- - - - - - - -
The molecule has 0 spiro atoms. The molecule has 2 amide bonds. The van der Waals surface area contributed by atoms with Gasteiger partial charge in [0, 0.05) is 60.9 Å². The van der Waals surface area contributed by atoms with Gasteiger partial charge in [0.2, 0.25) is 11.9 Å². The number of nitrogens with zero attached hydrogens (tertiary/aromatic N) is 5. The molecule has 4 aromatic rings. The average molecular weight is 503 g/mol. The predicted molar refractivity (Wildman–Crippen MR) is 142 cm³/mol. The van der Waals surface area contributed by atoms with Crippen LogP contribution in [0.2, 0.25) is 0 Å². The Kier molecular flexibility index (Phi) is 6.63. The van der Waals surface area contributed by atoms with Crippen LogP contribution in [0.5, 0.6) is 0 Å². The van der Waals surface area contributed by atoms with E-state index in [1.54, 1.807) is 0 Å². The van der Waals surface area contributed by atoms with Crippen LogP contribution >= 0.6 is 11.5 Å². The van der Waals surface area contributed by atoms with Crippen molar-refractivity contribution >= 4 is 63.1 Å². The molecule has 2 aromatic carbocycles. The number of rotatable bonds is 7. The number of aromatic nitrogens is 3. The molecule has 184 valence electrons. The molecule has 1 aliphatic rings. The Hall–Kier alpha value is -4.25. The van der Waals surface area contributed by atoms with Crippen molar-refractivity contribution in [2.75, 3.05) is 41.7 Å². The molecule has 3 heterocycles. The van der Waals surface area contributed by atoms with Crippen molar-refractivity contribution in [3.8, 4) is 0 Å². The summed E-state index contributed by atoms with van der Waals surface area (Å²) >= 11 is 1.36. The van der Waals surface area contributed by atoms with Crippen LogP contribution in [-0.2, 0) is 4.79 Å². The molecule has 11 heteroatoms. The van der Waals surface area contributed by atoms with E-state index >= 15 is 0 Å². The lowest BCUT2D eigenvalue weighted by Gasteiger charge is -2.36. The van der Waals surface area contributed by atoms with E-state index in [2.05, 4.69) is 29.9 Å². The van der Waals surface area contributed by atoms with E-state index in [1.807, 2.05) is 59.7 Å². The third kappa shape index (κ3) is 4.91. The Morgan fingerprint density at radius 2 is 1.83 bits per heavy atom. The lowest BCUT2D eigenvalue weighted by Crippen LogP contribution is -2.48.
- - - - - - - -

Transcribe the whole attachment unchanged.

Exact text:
The molecule has 0 spiro atoms. The molecule has 2 amide bonds. The van der Waals surface area contributed by atoms with Gasteiger partial charge in [0, 0.05) is 60.9 Å². The van der Waals surface area contributed by atoms with Gasteiger partial charge in [0.2, 0.25) is 11.9 Å². The number of nitrogens with zero attached hydrogens (tertiary/aromatic N) is 5. The molecule has 4 aromatic rings. The average molecular weight is 503 g/mol. The predicted molar refractivity (Wildman–Crippen MR) is 142 cm³/mol. The van der Waals surface area contributed by atoms with Crippen LogP contribution in [0.2, 0.25) is 0 Å². The Kier molecular flexibility index (Phi) is 6.63. The van der Waals surface area contributed by atoms with Crippen LogP contribution in [0.5, 0.6) is 0 Å². The van der Waals surface area contributed by atoms with E-state index in [1.54, 1.807) is 0 Å². The van der Waals surface area contributed by atoms with Crippen LogP contribution >= 0.6 is 11.5 Å². The van der Waals surface area contributed by atoms with Crippen molar-refractivity contribution >= 4 is 63.1 Å². The molecule has 2 aromatic carbocycles. The number of rotatable bonds is 7. The number of aromatic nitrogens is 3. The molecule has 184 valence electrons. The molecule has 1 aliphatic rings. The Hall–Kier alpha value is -4.25. The van der Waals surface area contributed by atoms with Crippen molar-refractivity contribution in [2.75, 3.05) is 41.7 Å². The molecule has 3 heterocycles. The van der Waals surface area contributed by atoms with Crippen molar-refractivity contribution in [3.8, 4) is 0 Å². The summed E-state index contributed by atoms with van der Waals surface area (Å²) >= 11 is 1.36. The van der Waals surface area contributed by atoms with Crippen LogP contribution in [-0.2, 0) is 4.79 Å². The molecule has 11 heteroatoms. The van der Waals surface area contributed by atoms with E-state index >= 15 is 0 Å². The lowest BCUT2D eigenvalue weighted by Gasteiger charge is -2.36. The van der Waals surface area contributed by atoms with E-state index in [2.05, 4.69) is 29.9 Å². The van der Waals surface area contributed by atoms with E-state index in [1.807, 2.05) is 59.7 Å². The third kappa shape index (κ3) is 4.91. The Morgan fingerprint density at radius 2 is 1.83 bits per heavy atom. The lowest BCUT2D eigenvalue weighted by Crippen LogP contribution is -2.48.